Dyslexia is a neurologically based, often familial disorder, which interferes with the acquisition and processing of language.  Varying in degree of severity, it is manifested by difficulties in receptive and expressive language, including phonological processing, reading, writing, spelling, handwriting and sometimes arithmetic.  Dyslexia is not due to lack of motivation or a result of sensory impairment, inadequate instruction or environmental opportunities, or other limiting conditions, but may occur together with these conditions.
Although dyslexia is life long, individuals with dyslexia frequently respond successfully to timely and appropriate intervention.  Emotional disturbances and behavior difficulties are often secondary results.  Some of the characteristics that may accompany dyslexia are:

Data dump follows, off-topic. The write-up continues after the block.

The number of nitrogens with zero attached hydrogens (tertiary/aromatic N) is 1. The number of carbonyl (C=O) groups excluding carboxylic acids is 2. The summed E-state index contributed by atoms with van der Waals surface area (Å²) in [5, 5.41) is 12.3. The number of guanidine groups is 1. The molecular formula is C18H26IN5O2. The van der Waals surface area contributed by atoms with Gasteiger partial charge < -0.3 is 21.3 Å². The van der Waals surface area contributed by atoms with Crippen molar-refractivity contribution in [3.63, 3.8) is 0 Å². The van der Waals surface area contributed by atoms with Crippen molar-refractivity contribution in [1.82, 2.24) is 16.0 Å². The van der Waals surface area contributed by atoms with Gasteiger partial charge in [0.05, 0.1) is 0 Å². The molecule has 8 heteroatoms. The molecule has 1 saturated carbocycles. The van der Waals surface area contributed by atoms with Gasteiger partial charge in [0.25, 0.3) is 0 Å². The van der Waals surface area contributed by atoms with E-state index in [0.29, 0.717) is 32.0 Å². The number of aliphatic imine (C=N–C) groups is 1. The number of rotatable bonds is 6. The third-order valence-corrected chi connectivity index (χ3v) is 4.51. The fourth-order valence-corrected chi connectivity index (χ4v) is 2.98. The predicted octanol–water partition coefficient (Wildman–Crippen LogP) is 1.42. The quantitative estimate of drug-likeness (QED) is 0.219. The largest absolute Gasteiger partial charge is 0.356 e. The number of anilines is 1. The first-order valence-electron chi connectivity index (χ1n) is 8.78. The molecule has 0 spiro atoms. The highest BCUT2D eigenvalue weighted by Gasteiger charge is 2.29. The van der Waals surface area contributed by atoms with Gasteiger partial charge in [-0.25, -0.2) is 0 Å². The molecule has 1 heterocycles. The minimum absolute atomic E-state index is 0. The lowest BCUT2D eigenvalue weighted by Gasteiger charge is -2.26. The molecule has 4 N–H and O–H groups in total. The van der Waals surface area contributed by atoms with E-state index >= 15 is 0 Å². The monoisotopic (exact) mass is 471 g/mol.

• Lack of awareness of sounds in words - sound order, rhymes or sequence of syllables
  • Difficulty decoding words - single word identification
  • Problems with reading comprehension
  • Transposing numbers and letters in words when read or written (e.g. b-d, sing-sign, left-felt, soiled-solid, 12-21)
  • Difficulty in expressing thoughts verbally
Persons with dyslexia can learn, BUT they must be taught in a manner appropriate to their particular strengths and weaknesses.
(Source: International Dyslexia Association)